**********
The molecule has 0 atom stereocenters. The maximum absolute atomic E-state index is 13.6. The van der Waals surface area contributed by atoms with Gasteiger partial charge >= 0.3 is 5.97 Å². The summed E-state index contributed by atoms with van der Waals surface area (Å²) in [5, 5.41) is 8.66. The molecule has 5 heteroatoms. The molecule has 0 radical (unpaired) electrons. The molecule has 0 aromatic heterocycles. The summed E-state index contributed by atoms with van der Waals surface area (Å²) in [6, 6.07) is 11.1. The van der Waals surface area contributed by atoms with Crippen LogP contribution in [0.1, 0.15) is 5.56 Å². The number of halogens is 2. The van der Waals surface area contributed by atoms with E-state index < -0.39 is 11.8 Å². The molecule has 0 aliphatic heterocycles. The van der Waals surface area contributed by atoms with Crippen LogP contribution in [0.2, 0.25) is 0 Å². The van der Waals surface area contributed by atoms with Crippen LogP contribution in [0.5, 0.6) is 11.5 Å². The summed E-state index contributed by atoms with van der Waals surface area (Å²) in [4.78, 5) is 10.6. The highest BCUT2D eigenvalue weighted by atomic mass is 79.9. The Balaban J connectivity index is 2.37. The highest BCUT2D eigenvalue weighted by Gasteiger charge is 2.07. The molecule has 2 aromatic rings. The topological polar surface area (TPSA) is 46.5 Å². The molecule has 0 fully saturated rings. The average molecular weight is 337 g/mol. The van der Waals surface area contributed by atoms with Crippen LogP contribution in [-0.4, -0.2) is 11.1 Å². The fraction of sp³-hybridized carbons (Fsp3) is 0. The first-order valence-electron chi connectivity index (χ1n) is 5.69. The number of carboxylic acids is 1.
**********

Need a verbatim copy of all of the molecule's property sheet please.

The molecule has 0 atom stereocenters. The maximum absolute atomic E-state index is 13.6. The van der Waals surface area contributed by atoms with Gasteiger partial charge >= 0.3 is 5.97 Å². The summed E-state index contributed by atoms with van der Waals surface area (Å²) in [5, 5.41) is 8.66. The molecule has 5 heteroatoms. The molecule has 0 radical (unpaired) electrons. The molecule has 0 aromatic heterocycles. The summed E-state index contributed by atoms with van der Waals surface area (Å²) in [6, 6.07) is 11.1. The van der Waals surface area contributed by atoms with Crippen LogP contribution in [0.1, 0.15) is 5.56 Å². The number of halogens is 2. The van der Waals surface area contributed by atoms with E-state index < -0.39 is 11.8 Å². The molecule has 0 aliphatic heterocycles. The van der Waals surface area contributed by atoms with Crippen LogP contribution in [0.2, 0.25) is 0 Å². The van der Waals surface area contributed by atoms with Crippen LogP contribution in [0.5, 0.6) is 11.5 Å². The summed E-state index contributed by atoms with van der Waals surface area (Å²) in [4.78, 5) is 10.6. The highest BCUT2D eigenvalue weighted by atomic mass is 79.9. The Balaban J connectivity index is 2.37. The highest BCUT2D eigenvalue weighted by Gasteiger charge is 2.07. The molecule has 2 aromatic rings. The topological polar surface area (TPSA) is 46.5 Å². The molecule has 0 fully saturated rings. The average molecular weight is 337 g/mol. The van der Waals surface area contributed by atoms with Crippen LogP contribution in [-0.4, -0.2) is 11.1 Å². The fraction of sp³-hybridized carbons (Fsp3) is 0. The first-order valence-electron chi connectivity index (χ1n) is 5.69. The number of carboxylic acids is 1.